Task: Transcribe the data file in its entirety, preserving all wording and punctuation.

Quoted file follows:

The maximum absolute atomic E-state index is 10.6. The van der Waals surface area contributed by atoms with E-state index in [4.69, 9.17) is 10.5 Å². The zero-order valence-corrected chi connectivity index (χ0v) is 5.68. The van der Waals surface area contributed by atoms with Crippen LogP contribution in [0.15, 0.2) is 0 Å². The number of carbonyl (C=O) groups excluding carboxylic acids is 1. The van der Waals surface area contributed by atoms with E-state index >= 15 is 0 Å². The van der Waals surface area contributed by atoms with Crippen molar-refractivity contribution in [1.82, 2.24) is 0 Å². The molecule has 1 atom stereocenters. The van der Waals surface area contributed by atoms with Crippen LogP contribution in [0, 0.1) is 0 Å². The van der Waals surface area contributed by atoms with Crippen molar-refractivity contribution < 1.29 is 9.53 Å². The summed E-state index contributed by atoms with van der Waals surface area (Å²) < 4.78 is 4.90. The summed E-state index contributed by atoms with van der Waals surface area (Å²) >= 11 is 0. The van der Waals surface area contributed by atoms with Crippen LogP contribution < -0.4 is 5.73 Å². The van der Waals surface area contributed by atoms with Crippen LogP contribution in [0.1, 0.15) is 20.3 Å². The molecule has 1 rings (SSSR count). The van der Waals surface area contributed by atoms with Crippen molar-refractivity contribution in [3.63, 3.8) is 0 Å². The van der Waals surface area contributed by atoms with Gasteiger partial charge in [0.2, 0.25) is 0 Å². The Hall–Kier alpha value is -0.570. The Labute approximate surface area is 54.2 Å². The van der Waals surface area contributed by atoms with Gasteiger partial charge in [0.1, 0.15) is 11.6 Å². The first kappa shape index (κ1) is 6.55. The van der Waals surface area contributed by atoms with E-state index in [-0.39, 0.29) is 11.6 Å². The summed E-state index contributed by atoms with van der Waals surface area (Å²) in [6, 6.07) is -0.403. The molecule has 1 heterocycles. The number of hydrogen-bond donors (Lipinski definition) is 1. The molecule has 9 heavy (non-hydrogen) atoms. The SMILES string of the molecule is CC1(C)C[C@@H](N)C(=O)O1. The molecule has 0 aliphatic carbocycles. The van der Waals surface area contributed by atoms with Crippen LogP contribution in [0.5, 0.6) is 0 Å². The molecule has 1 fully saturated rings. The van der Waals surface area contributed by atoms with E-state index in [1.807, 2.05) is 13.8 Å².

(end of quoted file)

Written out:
The maximum absolute atomic E-state index is 10.6. The van der Waals surface area contributed by atoms with E-state index in [4.69, 9.17) is 10.5 Å². The zero-order valence-corrected chi connectivity index (χ0v) is 5.68. The van der Waals surface area contributed by atoms with Crippen LogP contribution in [0.15, 0.2) is 0 Å². The number of carbonyl (C=O) groups excluding carboxylic acids is 1. The van der Waals surface area contributed by atoms with E-state index >= 15 is 0 Å². The van der Waals surface area contributed by atoms with Crippen molar-refractivity contribution in [1.82, 2.24) is 0 Å². The molecule has 1 atom stereocenters. The van der Waals surface area contributed by atoms with Crippen LogP contribution in [0, 0.1) is 0 Å². The van der Waals surface area contributed by atoms with Crippen molar-refractivity contribution < 1.29 is 9.53 Å². The summed E-state index contributed by atoms with van der Waals surface area (Å²) < 4.78 is 4.90. The summed E-state index contributed by atoms with van der Waals surface area (Å²) >= 11 is 0. The van der Waals surface area contributed by atoms with Crippen LogP contribution < -0.4 is 5.73 Å². The van der Waals surface area contributed by atoms with Crippen LogP contribution in [0.1, 0.15) is 20.3 Å². The molecule has 1 rings (SSSR count). The van der Waals surface area contributed by atoms with Crippen molar-refractivity contribution in [3.63, 3.8) is 0 Å². The van der Waals surface area contributed by atoms with Gasteiger partial charge in [0.2, 0.25) is 0 Å². The Hall–Kier alpha value is -0.570. The Labute approximate surface area is 54.2 Å². The van der Waals surface area contributed by atoms with Gasteiger partial charge in [0.1, 0.15) is 11.6 Å². The first kappa shape index (κ1) is 6.55. The van der Waals surface area contributed by atoms with E-state index in [-0.39, 0.29) is 11.6 Å². The summed E-state index contributed by atoms with van der Waals surface area (Å²) in [6, 6.07) is -0.403. The molecule has 1 heterocycles. The number of hydrogen-bond donors (Lipinski definition) is 1. The molecule has 9 heavy (non-hydrogen) atoms. The SMILES string of the molecule is CC1(C)C[C@@H](N)C(=O)O1. The molecule has 0 aliphatic carbocycles. The van der Waals surface area contributed by atoms with Crippen LogP contribution in [0.5, 0.6) is 0 Å². The molecule has 1 fully saturated rings. The van der Waals surface area contributed by atoms with E-state index in [1.807, 2.05) is 13.8 Å².